Ziegler, A. G., Rewers, M., Simell, O., Simell, T., Lempainen, J., Steck, A., ... Eisenbarth, G. S. (2013). Seroconversion to multiple islet autoantibodies and risk of progression to diabetes in children. JAMA, 309(23), pp. 2473-9. doi:10.1001/jama.2013.6285.
Ziegler AG, et al. Seroconversion to Multiple Islet Autoantibodies and Risk of Progression to Diabetes in Children. JAMA. 2013 Jun 19;309(23):2473-9. PubMed PMID: 23780460.
* Article titles in AMA citation format should be in sentence-case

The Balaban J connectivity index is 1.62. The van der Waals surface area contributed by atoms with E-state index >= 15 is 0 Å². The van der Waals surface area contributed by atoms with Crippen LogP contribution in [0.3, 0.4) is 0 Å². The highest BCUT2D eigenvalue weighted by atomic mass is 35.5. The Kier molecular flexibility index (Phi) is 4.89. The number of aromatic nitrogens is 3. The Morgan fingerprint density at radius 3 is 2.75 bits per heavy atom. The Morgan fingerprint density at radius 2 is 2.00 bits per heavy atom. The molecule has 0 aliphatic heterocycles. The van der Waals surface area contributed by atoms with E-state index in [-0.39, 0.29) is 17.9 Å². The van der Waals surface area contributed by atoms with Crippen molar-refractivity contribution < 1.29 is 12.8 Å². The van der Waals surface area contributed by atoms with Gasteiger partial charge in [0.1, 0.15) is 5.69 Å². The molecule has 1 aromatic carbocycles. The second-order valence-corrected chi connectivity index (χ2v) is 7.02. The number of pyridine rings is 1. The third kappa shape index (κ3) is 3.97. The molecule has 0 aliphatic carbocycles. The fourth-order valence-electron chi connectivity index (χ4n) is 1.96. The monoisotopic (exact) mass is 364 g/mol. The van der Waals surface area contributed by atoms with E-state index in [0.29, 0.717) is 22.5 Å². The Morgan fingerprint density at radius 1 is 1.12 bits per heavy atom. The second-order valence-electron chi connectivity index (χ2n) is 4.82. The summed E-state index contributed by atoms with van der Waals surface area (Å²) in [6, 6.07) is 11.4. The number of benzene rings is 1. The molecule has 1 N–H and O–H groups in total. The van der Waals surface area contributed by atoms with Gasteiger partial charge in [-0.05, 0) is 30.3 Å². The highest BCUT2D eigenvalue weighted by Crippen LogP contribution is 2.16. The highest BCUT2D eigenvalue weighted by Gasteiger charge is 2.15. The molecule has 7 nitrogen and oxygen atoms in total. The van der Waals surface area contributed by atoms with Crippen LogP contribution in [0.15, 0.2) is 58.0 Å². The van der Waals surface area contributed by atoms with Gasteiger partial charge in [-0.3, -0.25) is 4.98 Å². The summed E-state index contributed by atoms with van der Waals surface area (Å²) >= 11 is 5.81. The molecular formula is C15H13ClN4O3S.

TY - JOUR T1 - Seroconversion to multiple islet autoantibodies and risk of progression to diabetes in children. AU - Ziegler,Anette G, AU - Rewers,Marian, AU - Simell,Olli, AU - Simell,Tuula, AU - Lempainen,Johanna, AU - Steck,Andrea, AU - Winkler,Christiane, AU - Ilonen,Jorma, AU - Veijola,Riitta, AU - Knip,Mikael, AU - Bonifacio,Ezio, AU - Eisenbarth,George S, PY - 2013/6/20/entrez PY - 2013/6/20/pubmed PY - 2013/6/21/medline SP - 2473 EP - 9 JF - JAMA JO - JAMA VL - 309 IS - 23 N2 - IMPORTANCE: Type 1 diabetes usually has a preclinical phase identified by circulating islet autoantibodies, but the rate of progression to diabetes after seroconversion to islet autoantibodies is uncertain. OBJECTIVE: To determine the rate of progression to diabetes after islet autoantibody seroconversion. DESIGN, SETTING, AND PARTICIPANTS: Data were pooled from prospective cohort studies performed in Colorado (recruitment, 1993-2006), Finland (recruitment, 1994-2009), and Germany (recruitment, 1989-2006) examining children genetically at risk for type 1 diabetes for the development of insulin autoantibodies, glutamic acid decarboxylase 65 (GAD65) autoantibodies, insulinoma antigen 2 (IA2) autoantibodies, and diabetes. Participants were all children recruited and followed up in the 3 studies (Colorado, 1962; Finland, 8597; Germany, 2818). Follow-up assessment in each study was concluded by July 2012. MAIN OUTCOMES AND MEASURES: The primary analysis was the diagnosis of type 1 diabetes in children with 2 or more autoantibodies. The secondary analysis was the diagnosis of type 1 diabetes in children with 1 autoantibody or no autoantibodies. RESULTS: Progression to type 1 diabetes at 10-year follow-up after islet autoantibody seroconversion in 585 children with multiple islet autoantibodies was 69.7% (95% CI, 65.1%-74.3%), and in 474 children with a single islet autoantibody was 14.5% (95% CI, 10.3%-18.7%). Risk of diabetes in children who had no islet autoantibodies was 0.4% (95% CI, 0.2%-0.6%) by the age of 15 years. Progression to type 1 diabetes in the children with multiple islet autoantibodies was faster for children who had islet autoantibody seroconversion younger than age 3 years (hazard ratio [HR], 1.65 [95% CI, 1.30-2.09; P < .001]; 10-year risk, 74.9% [95% CI, 69.7%-80.1%]) vs children 3 years or older (60.9% [95% CI, 51.5%-70.3%]); for children with the human leukocyte antigen (HLA) genotype DR3/DR4-DQ8 (HR, 1.35 [95% CI, 1.09-1.68; P = .007]; 10-year risk, 76.6% [95% CI, 69.2%-84%]) vs other HLA genotypes (66.2% [95% CI, 60.2%-72.2%]); and for girls (HR, 1.28 [95% CI, 1.04-1.58; P = .02];10-year risk, 74.8% [95% CI, 68.0%-81.6%]) vs boys (65.7% [95% CI, 59.3%-72.1%]). CONCLUSIONS AND RELEVANCE: The majority of children at risk of type 1 diabetes who had multiple islet autoantibody seroconversion progressed to diabetes over the next 15 years. Future prevention studies should focus on this high-risk population. SN - 1538-3598 UR - https://www.unboundmedicine.com/medline/citation/23780460/Seroconversion_to_multiple_islet_autoantibodies_and_risk_of_progression_to_diabetes_in_children_ L2 - https://jamanetwork.com/journals/jama/fullarticle/10.1001/jama.2013.6285 DB - PRIME DP - Unbound Medicine ER -